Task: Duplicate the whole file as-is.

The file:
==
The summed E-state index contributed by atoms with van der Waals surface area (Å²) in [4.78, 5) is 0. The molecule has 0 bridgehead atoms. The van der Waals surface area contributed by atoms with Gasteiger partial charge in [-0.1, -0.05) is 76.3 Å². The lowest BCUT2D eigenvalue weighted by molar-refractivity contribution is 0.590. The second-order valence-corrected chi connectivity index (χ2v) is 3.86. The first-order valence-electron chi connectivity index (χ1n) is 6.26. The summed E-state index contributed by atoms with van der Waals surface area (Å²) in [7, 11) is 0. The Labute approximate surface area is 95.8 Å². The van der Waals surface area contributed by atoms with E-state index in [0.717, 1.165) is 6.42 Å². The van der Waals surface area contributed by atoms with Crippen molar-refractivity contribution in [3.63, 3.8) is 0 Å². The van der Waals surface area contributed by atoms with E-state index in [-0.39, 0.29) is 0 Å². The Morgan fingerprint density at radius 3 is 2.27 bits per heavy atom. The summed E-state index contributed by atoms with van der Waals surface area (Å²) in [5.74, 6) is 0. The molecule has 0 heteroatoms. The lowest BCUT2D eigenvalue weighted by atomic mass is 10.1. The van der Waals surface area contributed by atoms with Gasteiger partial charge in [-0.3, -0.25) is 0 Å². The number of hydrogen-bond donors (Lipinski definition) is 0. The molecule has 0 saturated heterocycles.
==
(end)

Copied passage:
The summed E-state index contributed by atoms with van der Waals surface area (Å²) in [4.78, 5) is 0. The molecule has 0 bridgehead atoms. The van der Waals surface area contributed by atoms with Gasteiger partial charge in [-0.1, -0.05) is 76.3 Å². The lowest BCUT2D eigenvalue weighted by molar-refractivity contribution is 0.590. The second-order valence-corrected chi connectivity index (χ2v) is 3.86. The first-order valence-electron chi connectivity index (χ1n) is 6.26. The summed E-state index contributed by atoms with van der Waals surface area (Å²) in [7, 11) is 0. The Labute approximate surface area is 95.8 Å². The van der Waals surface area contributed by atoms with E-state index in [0.717, 1.165) is 6.42 Å². The van der Waals surface area contributed by atoms with Crippen molar-refractivity contribution in [3.63, 3.8) is 0 Å². The van der Waals surface area contributed by atoms with E-state index in [-0.39, 0.29) is 0 Å². The Morgan fingerprint density at radius 3 is 2.27 bits per heavy atom. The summed E-state index contributed by atoms with van der Waals surface area (Å²) in [5.74, 6) is 0. The molecule has 0 heteroatoms. The lowest BCUT2D eigenvalue weighted by atomic mass is 10.1. The van der Waals surface area contributed by atoms with Gasteiger partial charge in [-0.3, -0.25) is 0 Å². The number of hydrogen-bond donors (Lipinski definition) is 0. The molecule has 0 saturated heterocycles.